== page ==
come here because the money is good."
I hear the same story from another dhaba owner. There are three
women here, one of them from Latur. "They are poor women with no
options," he says philosophically. Behind another dhaba, two
cement boxes with doorways serve as rooms to entertain clients.
All around used condoms lie in small messy heaps.
Presiding over this sordid kingdom is a man who was externed from
his hometown after he committed murder. "I stared eight years
ago, before that I was into poultry farms. This is good business
and I have 10 to 12 girls. I have to pay the police a hefty 6,000
along with my neighbour as a monthly bribe because of our
flourishing business," he said.
He let on quite accidentally that he goes to Mumbai to bring
women from there and he seems to have some sort of a network
which he did not wish to speak about.
Near Indapur, two girls stand alone on the deserted highway. One
is an orphan from Pune. Her daughter is looked after by domestic
help at home as she travels all over depending on stray contacts
and addresses. She is away from home for a fortnight at a time
travelling from place to place.
Women said they were beaten up and raped in the fields by clients
or petty criminals and goondas who demand free services. Local
farmers also took advantage of them. The police did not register
any complaints of assault. Sometimes, bodies of women are found
on the fields, half eaten by animals. The police take no
cognisance of these cases, the women said.
Some of these women work all night going from truck to truck to
earn a livelihood. "We are poor women in need of money but all we
get is torture and stigma," said one of them.
For these women, many of whom have chosen this profession, it is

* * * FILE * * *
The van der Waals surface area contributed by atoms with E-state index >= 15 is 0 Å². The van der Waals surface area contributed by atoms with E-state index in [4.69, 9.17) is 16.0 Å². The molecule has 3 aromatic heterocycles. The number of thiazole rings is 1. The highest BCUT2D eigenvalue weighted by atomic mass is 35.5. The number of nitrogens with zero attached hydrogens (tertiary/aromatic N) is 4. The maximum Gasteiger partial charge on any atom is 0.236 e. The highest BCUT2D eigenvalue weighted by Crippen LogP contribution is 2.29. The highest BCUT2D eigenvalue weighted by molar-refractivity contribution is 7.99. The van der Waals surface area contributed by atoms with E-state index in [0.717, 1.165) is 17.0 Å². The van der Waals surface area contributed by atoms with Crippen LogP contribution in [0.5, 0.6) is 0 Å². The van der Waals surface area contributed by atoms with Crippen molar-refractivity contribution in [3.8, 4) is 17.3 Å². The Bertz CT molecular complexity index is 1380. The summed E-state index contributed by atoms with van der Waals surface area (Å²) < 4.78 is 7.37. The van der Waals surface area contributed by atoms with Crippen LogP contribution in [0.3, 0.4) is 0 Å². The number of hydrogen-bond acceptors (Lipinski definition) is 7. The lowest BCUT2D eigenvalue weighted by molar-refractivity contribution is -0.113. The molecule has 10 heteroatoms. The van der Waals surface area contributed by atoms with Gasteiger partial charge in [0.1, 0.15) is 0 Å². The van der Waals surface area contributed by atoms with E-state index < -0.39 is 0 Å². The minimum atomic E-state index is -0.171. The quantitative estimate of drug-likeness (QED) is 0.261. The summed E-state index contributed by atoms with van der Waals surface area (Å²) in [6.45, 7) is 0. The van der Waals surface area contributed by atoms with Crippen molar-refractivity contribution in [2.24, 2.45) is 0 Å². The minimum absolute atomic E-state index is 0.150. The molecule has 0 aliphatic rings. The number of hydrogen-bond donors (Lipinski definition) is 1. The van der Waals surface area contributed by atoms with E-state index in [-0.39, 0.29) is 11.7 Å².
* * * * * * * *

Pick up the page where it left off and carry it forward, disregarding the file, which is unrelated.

not the stigma of being a prostitute alone that is damning. In
addition, they have to put up with physical and mental torture
and absolutely no help from the police.
Many of these women, who could not return to their homes, have
now found their way to the highway dhabas to earn a precarious
Some of these women who distribute condoms to truck drivers along
the highway, find it increasingly difficult and dangerous to
continue with the programme.
While economic reasons seem to be the main reason women are
opting for this precarious life on the high road, many also come
from broken families, some are deserted by their husbands and
others look on it as a means of increasing their earnings.
There is also no ruling out the fact that some are procured for
the business. Some of the owners of the dhabhas disclaimed that
they actually procured women, and said the "girls" came on their
Police seem to think deterring the business or closing down these
dhabhas would solve the problem: what is not tackled is the
economic security of the women or their future. All over the
country, highway dhabas are mushrooming, populated by women from
nearby villages or towns.
This region of southern and western India is also a place where
the devadasi tradition still survives and many of the red-light
pockets are dominated by women dedicated to the Goddess Yellamma.
It is also an area marked by migration to the cities due to
drought, poverty and lack of employment opportunities.
Prostitution has always thrived in such areas where deep seated
poverty, unemployment and vulnerability mingle to form a potent
background to exploitation. --Third World Network Features.
- ends -
This article was written by the author as part of a media
research fellowship from the National Foundation for India. It
was earlier published in The Hindu. Meena Menon is a Mumbai-based